Managing a hospital is challenging work, and crafting an effective strategic plan for one is even more formidable in our uncertain economic and political climate. Since the ACA passed in 2010, healthcare access has expanded, hospitals have grown more complex and specialized in their internal departments, more medical providers have transitioned into hospitals, and insurance companies have more leverage than ever to negotiate prices with the larger pool of insured persons.
In healthcare, we pledge first to “do no harm,” so don’t risk harm to your organization by conducting a hospital management strategy burdened with uncertainty, miscommunication, and an amorphous vision. Here are 5 best practices for strategic planning in hospital management:
1. Let the Process Lead
A strategic plan should manage your resources efficiently by funneling them smoothly from big ideas to daily actions. There is a natural flow to strategic plan anatomy:
Mission, vision, and values rarely change—they are constant and foundational touchstones for the overall direction of your hospital.
Objectives are set (and reviewed/revised from time to time) to move you closer to the broad aspirations of your vision statement in smaller, more realistic 3-5 year targets.
Strategies are established next, to pursue the goals you’ve set through concretely actionable projects and initiatives.
Measures must finally be selected to track progress toward your objectives and identify whether the strategies you’ve implemented are having their intended impact or need to be changed.
Adhering to this hierarchical cascade helps your hospital avoid drifting away from its vision and mission, but leaves you agile enough to adapt and change strategies in an uncertain future.
2. Plan in the Open
Include your entire staff in the development and implementation of action plans to give them a sense of ownership and keep them engaged in the big picture.
Too many hospitals make the mistake of keeping strategy at the top level, but when you communicate goals and rationale clearly with the people who actually have to carry out the strategic plan, you’ll improve that plan’s efficiency and overall chance of success.
3. Set Realistic Goals
If you hope to achieve real improvements in your hospital, then you need to avoid goals with outlandish financial requirements and grandiose transformations. Impractical goals will stifle your organization’s progress, but attainable ones can inspire you by producing measurable results that will fuel future progress and more advanced goals.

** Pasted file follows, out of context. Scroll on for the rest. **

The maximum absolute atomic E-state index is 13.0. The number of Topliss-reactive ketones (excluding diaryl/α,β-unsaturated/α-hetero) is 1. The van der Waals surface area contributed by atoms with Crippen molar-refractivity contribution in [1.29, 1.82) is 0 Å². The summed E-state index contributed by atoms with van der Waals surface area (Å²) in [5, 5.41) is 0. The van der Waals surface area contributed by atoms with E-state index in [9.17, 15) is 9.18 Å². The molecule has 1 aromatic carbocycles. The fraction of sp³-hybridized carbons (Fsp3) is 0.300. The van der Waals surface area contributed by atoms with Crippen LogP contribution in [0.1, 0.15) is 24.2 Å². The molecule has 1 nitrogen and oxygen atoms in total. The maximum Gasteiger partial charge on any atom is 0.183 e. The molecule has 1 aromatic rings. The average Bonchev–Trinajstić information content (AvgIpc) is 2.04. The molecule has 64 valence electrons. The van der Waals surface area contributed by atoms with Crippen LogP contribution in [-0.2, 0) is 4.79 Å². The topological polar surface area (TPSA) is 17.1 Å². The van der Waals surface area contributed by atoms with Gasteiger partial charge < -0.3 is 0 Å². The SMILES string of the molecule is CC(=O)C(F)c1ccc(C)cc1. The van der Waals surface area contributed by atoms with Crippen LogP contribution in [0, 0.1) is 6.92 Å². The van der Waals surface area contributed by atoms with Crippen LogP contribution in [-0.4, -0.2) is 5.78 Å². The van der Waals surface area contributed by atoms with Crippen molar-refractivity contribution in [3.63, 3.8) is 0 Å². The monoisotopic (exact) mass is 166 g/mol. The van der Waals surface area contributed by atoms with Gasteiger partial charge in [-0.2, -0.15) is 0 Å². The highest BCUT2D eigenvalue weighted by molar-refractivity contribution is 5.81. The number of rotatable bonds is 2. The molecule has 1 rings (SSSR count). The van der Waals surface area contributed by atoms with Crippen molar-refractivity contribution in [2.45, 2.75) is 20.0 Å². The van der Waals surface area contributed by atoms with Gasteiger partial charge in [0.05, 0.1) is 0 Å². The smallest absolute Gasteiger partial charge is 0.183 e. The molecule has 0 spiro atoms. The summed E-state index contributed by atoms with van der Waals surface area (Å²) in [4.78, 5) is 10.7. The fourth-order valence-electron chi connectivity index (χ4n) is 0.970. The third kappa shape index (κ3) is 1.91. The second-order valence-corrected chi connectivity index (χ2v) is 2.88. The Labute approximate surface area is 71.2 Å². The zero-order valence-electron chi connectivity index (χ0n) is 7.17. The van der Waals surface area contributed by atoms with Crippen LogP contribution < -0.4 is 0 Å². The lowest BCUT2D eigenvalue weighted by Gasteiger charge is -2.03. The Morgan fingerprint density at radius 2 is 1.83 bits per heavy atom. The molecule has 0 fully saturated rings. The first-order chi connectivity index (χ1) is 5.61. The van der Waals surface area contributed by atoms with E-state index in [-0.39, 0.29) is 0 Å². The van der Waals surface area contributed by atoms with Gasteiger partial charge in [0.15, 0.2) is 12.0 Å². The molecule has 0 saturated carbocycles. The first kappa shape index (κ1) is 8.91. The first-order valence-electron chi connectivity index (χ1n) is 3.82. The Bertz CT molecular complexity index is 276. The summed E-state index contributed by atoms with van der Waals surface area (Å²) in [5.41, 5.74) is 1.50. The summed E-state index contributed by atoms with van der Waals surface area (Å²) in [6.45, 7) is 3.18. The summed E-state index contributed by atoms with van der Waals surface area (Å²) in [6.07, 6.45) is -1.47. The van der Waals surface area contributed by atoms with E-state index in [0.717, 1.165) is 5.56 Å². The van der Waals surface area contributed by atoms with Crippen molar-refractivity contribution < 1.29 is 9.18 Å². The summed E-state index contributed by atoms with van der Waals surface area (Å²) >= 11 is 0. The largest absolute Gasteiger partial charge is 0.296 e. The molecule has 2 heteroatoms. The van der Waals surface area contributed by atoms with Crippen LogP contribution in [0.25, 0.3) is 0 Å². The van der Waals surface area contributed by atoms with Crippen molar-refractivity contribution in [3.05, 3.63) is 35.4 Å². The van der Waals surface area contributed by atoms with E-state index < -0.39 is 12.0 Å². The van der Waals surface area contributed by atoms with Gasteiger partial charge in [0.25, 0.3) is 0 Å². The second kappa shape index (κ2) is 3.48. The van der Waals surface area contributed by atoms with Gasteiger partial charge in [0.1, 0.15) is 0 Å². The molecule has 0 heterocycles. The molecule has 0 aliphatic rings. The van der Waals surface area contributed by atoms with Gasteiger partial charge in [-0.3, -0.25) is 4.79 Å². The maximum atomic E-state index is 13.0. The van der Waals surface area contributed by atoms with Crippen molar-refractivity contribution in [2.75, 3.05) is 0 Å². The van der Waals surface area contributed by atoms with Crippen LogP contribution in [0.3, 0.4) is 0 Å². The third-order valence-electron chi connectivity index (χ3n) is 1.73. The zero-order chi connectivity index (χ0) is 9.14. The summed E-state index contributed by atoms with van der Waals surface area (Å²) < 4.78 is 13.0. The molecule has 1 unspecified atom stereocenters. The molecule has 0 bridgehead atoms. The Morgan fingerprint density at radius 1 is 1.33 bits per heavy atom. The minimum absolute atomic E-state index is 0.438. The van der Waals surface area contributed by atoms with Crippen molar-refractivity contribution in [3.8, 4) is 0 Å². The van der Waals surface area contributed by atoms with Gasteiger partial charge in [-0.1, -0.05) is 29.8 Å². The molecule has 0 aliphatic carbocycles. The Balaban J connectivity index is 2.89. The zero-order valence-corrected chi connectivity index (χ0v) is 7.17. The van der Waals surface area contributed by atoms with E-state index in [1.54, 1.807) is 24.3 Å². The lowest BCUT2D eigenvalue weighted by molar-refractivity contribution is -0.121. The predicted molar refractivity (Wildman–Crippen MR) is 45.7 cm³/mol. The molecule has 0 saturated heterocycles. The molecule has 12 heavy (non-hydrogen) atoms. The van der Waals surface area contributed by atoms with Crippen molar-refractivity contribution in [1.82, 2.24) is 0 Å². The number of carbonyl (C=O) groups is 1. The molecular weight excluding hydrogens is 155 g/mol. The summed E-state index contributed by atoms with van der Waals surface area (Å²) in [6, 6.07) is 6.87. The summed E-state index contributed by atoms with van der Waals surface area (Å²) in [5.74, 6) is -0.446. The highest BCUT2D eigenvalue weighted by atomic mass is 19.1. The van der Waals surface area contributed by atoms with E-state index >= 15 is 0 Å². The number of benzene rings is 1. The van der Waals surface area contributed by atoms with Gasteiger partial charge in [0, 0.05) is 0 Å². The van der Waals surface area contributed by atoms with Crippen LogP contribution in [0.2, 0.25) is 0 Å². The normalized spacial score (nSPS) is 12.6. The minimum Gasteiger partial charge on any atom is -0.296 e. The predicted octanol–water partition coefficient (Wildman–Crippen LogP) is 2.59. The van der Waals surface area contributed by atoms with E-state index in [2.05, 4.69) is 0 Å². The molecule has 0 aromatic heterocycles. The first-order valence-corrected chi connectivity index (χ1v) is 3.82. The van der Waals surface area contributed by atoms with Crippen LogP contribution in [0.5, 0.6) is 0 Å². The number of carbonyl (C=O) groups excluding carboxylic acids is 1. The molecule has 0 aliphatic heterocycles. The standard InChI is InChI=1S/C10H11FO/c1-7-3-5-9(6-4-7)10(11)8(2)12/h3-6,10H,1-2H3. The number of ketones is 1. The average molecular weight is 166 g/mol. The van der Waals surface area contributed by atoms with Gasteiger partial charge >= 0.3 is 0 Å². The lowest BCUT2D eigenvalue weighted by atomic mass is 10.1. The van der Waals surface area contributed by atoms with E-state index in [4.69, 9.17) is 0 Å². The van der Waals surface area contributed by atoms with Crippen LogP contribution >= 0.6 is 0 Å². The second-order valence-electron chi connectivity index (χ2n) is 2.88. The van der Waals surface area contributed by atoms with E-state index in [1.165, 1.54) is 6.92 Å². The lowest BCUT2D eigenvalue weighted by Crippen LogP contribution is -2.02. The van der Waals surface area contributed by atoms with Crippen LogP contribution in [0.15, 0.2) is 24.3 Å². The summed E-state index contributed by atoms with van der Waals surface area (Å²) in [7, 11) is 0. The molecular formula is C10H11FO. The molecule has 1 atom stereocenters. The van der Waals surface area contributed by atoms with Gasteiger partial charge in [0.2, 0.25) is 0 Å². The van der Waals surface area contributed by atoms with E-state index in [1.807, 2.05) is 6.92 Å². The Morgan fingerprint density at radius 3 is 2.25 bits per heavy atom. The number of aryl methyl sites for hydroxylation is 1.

You’ll know if your goals are actually feasible if you’re able to develop finite, viable, and realistic strategies and projects that can facilitate the successful deployment of those goals.
4. Narrow Your Focus
Setting too many disparate goals can dilute your resources, confuse your management team, and fragment your efforts into ineffective half-measures.
Keep it simple, stick to the top five or six changes you want to see, and then reallocate time and effort as the needs of each goal progress and evolve. Done effectively, this will allow you to snowball your resources as some of the targets are reached and others receive increased focus. Less is truly more when setting goals.
5. Don’t Drown Yourself In Numbers
Too many statistics and performance metrics can needlessly confuse your management team and create conflicts in your assessment of goals and strategies. Stick to relatively few, high-impact, SMART (Specific, Measurable, Attainable, Relevant, Time-bound) KPIs that are each linked directly to a goal of your organization. This means making sure that the objective measures you track have obvious links to the results you want to realize in the hospital.
Well-designed measures can help you decide whether your strategies are producing the results you need or if your approach needs to change. Most strategic planning goals only need one or two KPIs to accurately measure progress towards objectives. Frequency of assessment can also vary by KPI. For example, short-term goals tend to require more frequent tracking (perhaps monthly), whereas long-term goals might be reviewed less often (quarterly).
With these guiding principles and other best practices in hospital management, strategic planning in healthcare can be both straightforward and impactful. A vigilant, proactive approach to improving your hospital’s strategic planning process can head off potential pitfalls in your objectives and execution before they arise.